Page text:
Yachting Monthly tests the Sabre 27
What’s she like to sail?
She’s not as close-winded as a modern fin-keeler but can muster respectable boatspeed on passage – quicker than her twin-keeled sisters – and handles easily. We had her gybing and tacking with alacrity and both foresail and mainsail sheets can be trimmed from the helm, which boosts her appeal for solo sailors. Her deck- stepped mast is slotted into a tabernacle and can therefore be easily lowered to get her under low bridges – ideal for canal use.
She sports a single-spreader rig with fore-and-aft lowers and a split backstay, setting a small genoa relative to her mainsail, which makes for easy short-tacking but means the mainsail needs reefing early to maintain the balance of sails and helm. For both comfort and performance she needs to be sailed as upright as possible, hence Ian’s rule of thumb for a maximum of 15° heel.
Her mainsheet traveller runs across the bridgedeck, which is great for sail trimming but some would consider it a hazard for unwary crew in the event of an accidental gybe. It can also impede access to the cabin, but Ian has rigged snap shackles on either end of his mainsheet tackle, so he simply unclips it when moored up. This innovation can also be used for a man overboard retrieval by simply inverting the mainsheet and then using the jammer cleat at the top of the haul.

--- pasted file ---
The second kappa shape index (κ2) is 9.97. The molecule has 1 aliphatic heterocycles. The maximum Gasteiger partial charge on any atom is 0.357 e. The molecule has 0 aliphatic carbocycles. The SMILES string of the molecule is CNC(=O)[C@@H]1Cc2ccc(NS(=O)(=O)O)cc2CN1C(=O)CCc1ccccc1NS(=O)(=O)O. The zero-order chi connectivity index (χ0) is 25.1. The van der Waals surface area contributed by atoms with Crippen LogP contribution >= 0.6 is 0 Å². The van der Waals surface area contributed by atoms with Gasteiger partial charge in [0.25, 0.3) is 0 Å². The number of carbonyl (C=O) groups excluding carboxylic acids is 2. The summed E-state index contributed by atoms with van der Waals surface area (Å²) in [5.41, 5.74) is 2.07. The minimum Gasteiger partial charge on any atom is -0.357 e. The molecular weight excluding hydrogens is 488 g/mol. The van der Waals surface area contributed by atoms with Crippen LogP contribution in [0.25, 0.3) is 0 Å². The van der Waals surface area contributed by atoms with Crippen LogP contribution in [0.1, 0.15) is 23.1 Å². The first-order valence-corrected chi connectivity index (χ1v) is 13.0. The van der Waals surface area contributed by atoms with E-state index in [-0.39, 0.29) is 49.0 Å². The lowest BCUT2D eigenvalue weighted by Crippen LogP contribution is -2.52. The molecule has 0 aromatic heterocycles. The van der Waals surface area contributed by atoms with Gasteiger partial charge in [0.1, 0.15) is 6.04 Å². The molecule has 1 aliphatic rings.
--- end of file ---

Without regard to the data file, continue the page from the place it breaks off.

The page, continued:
What’s she like, in port and at anchor?
When Alan F Hill drew the boat, way back in 1969, his brief was to create a yacht that the ‘average wage earner’ could afford, suitable for ‘a week’s cruise with the whole family’. She clearly wouldn’t cope with one of those 13-strong families we read about in the national press, but for a family of four she ticks all the boxes (although I know some families for whom murder might be on the agenda by the end of a week in such confined quarters). There’s plenty of room on the foredeck for anchor handling and the chain doesn’t impinge on the forecabin – it goes down through a hawse pipe into a forward chain locker. The sidedecks, too, are spacious enough for a crewman to get forward safely and there’s enough elbow room in the cockpit for a crew of four to relax. Better form stability than most yachts of her era means less rolling at anchor.
Would she suit you and your crew?
The Sabre 27 would certainly suit – as was intended 44 years ago – a small family with a modest budget. She’d make a good starter boat, a capable coast-hopper for a cruising couple, or an easily manageable singlehander. She’s got generous accommodation for her size, is easy to handle under sail or power and her thick hull lay-up will take a few hard knocks when you’re coming alongside.
In short, the Sabre is a viable alternative to the benchmark Westerly Centaur and her fin-keeled variant, the Pembroke.
She’d be OK if caught out in a blow, but I would hesitate to recommend her for deep-ocean or high-latitude work. For that, you’d be better off with a heavier, slimmer, deeper-bodied boat such as a Contessa 26 or Albin Vega. It’s swings and roundabouts, though, because neither can match her for living space.
Having settled on a Sabre 27, how do you choose between the fin and twin-keeled versions? The former is undoubtedly faster but, surprisingly, she doesn’t seem to point much higher despite her relatively deep draught. The latter can dry out upright on a cheap half-tide mooring and is far more versatile up rivers, on canals and in shoal waters.